if it doesn’t completely fit.

Playing a small creature in these sorts of decks has pros and cons, but I’m
on the pro side for now. Ideally my midrange deck would be set up with
versatile threats that could be used as defensive tools, just like Temur
Energy. Unfortunately we don’t have that luxury, so if we want to build
decks with new cards in order to try then, we need to get a little

With Glorybringer at my top end, I prefer to have something that can tax my
opponent’s removal early. Glint-Sleeve Siphoner and Glorybringer both run
away with the game so quickly that it often confuses our opponent’s game
plan. Should they keep an aggressive hand without removal or ensure they
don’t lose to a Siphoner that gets out of control?

Truthfully, they are almost certainly better sticking to their game plan,
but there’s always that fear of losing to a card single-handedly.

Is Tetzimoc, Primal Death better than Noxious Gearhulk?

Going long, Tetzimoc certainly scales much better than Noxious Gearhulk,
but this B/R deck is mostly winning through accumulated in chip damage
followed by a giant Ribbons. Being able to topdeck it with nine mana and
kill three of their creatures is fairly incredible, but we’ll see if games
last that long.

In the early game, the goal against Tetzimoc, Primal Death should be to
play your best creature rolling into their sixth turn. They can use
Tetzimoc on Turn 6, but it could be too awkward for them if your last play
was Glorybringer or some such.

Tetzimoc is likely too unwieldy and much worse than The Scarab God. While
B/R has a wide array of great removal, it’s missing a few key tools. The
already-existing Grixis Midrange decks are probably great.

Grixis Midrange has been doing well on Magic Online as of late, and
removing the RR requirements in Glorybringer and Chandra, Torch of Defiance
was a great call. The Scarab God is a better threat than Glorybringer if
you’re not as aggressive, and Grixis certainly isn’t.

I could very easily see Grixis Midrange becoming the deck of choice for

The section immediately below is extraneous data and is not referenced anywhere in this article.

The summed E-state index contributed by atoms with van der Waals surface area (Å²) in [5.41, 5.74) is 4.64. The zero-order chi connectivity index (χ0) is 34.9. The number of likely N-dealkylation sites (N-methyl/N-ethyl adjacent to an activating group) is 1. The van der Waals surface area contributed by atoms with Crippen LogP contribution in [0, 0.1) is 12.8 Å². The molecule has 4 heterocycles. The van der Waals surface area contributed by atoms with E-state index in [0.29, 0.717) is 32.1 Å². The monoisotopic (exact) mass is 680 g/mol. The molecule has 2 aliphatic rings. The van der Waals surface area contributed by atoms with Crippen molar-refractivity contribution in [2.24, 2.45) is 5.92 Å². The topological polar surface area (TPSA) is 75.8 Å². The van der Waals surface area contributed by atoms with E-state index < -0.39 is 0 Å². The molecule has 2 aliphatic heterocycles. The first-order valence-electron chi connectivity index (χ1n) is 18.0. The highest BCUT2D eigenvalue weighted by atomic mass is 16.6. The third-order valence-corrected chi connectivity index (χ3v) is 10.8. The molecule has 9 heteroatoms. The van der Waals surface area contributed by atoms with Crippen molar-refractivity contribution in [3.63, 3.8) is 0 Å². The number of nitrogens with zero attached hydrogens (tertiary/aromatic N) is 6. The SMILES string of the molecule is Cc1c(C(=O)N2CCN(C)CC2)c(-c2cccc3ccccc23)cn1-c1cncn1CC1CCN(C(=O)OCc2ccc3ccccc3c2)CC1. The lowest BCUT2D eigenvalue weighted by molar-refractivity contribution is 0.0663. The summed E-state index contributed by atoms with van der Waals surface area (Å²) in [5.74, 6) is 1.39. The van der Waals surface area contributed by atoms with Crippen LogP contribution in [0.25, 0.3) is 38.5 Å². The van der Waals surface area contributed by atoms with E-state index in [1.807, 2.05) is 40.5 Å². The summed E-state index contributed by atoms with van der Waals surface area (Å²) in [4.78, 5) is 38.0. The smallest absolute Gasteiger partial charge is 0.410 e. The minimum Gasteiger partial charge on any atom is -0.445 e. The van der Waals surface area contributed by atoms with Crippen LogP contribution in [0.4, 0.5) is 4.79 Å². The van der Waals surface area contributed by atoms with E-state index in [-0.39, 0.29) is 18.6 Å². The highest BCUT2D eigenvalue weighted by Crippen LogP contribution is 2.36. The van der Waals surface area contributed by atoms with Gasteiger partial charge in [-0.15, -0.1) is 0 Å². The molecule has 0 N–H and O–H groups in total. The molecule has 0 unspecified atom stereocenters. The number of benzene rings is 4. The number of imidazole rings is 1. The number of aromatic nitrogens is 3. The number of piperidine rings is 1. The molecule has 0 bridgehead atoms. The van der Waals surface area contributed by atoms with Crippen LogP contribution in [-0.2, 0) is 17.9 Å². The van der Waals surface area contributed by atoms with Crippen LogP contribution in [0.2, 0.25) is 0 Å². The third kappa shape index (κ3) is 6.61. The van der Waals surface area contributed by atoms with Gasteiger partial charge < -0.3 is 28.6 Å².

those going through Temur withdrawals. Maybe Jund is where people will end

Aside from the whole “basically splashing for Jadelight Ranger” thing, this
deck looks sweet. Chandra, Angrath, Vraska is a nice curve, and aside from
Glint-Sleeve Siphoner, each of our creatures have sweet abilities that
allow you to gain immediate value from them.

Claim is another sweet card that I’d like to try in a Winding Constrictor
shell and that would probably look similar to this deck.

I assume that most of these cards that look sick are probably safe, but my
Storm the Vault brewing will start next week regardless.

In the meantime, here’s a deck you probably forgot about.

In essence, this is a combo deck, hence not even playing Harnessed
Lightning maindeck. Despite being comprised of mostly unplayable cards, I
was fairly impressed when I played with and against this deck.

Don’t sleep on it.

Finally, we have my favorite Sphinx of all time.

This isn’t the best Huatli, Radiant Champion deck of all time because it
has very few early creatures and is slow to make tokens. After looking at
this decklist, I’ve decided base white is my favorite place for both Huatli
and Azor. Both cards appreciate Legion’s Landing way more than mopey green

Additionally, the mana is potentially horrendous.


I should also get around to building some Dinosaur decks with Zacama,
Primal Calamity too, but all you get is my love affair with splashing
Jadelight Ranger into every deck and praying that energy actually gets
neutered to the point where these decks aren’t embarrassing. Other things
on the docket include Marionette Master, Journey to Eternity, Hour of
Promise, updating Vampires, and finding something to do once I jump through
enough hoops to transform Path of Mettle.

Don’t let me down, Forsythe.